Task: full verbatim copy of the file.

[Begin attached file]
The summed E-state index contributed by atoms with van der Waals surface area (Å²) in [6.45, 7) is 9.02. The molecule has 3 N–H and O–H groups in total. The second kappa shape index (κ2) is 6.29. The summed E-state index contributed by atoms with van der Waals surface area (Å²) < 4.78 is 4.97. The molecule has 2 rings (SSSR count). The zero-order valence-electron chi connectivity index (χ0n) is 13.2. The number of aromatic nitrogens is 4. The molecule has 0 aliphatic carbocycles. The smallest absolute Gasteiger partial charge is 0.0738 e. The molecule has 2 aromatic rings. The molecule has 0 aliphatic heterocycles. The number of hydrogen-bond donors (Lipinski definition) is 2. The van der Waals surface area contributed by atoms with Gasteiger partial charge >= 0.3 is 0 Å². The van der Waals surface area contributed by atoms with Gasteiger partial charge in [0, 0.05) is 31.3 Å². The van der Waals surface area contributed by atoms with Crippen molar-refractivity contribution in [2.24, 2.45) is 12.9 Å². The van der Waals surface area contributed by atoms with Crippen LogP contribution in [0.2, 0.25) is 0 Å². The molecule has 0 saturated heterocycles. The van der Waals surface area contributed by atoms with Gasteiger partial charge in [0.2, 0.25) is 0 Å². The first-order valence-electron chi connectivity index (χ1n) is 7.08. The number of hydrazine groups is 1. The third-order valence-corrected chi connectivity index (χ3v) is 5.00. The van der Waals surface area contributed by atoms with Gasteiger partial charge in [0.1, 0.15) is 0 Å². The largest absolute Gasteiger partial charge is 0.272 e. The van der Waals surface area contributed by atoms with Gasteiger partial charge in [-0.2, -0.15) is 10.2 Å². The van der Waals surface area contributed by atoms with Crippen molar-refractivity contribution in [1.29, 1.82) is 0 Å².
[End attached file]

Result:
The summed E-state index contributed by atoms with van der Waals surface area (Å²) in [6.45, 7) is 9.02. The molecule has 3 N–H and O–H groups in total. The second kappa shape index (κ2) is 6.29. The summed E-state index contributed by atoms with van der Waals surface area (Å²) < 4.78 is 4.97. The molecule has 2 rings (SSSR count). The zero-order valence-electron chi connectivity index (χ0n) is 13.2. The number of aromatic nitrogens is 4. The molecule has 0 aliphatic carbocycles. The smallest absolute Gasteiger partial charge is 0.0738 e. The molecule has 2 aromatic rings. The molecule has 0 aliphatic heterocycles. The number of hydrogen-bond donors (Lipinski definition) is 2. The van der Waals surface area contributed by atoms with Gasteiger partial charge >= 0.3 is 0 Å². The van der Waals surface area contributed by atoms with Gasteiger partial charge in [0, 0.05) is 31.3 Å². The van der Waals surface area contributed by atoms with Crippen molar-refractivity contribution in [2.24, 2.45) is 12.9 Å². The van der Waals surface area contributed by atoms with Crippen LogP contribution in [0.2, 0.25) is 0 Å². The molecule has 0 saturated heterocycles. The van der Waals surface area contributed by atoms with Gasteiger partial charge in [0.2, 0.25) is 0 Å². The first-order valence-electron chi connectivity index (χ1n) is 7.08. The number of hydrazine groups is 1. The third-order valence-corrected chi connectivity index (χ3v) is 5.00. The van der Waals surface area contributed by atoms with Gasteiger partial charge in [0.1, 0.15) is 0 Å². The largest absolute Gasteiger partial charge is 0.272 e. The van der Waals surface area contributed by atoms with Gasteiger partial charge in [-0.2, -0.15) is 10.2 Å². The van der Waals surface area contributed by atoms with Crippen molar-refractivity contribution in [1.29, 1.82) is 0 Å².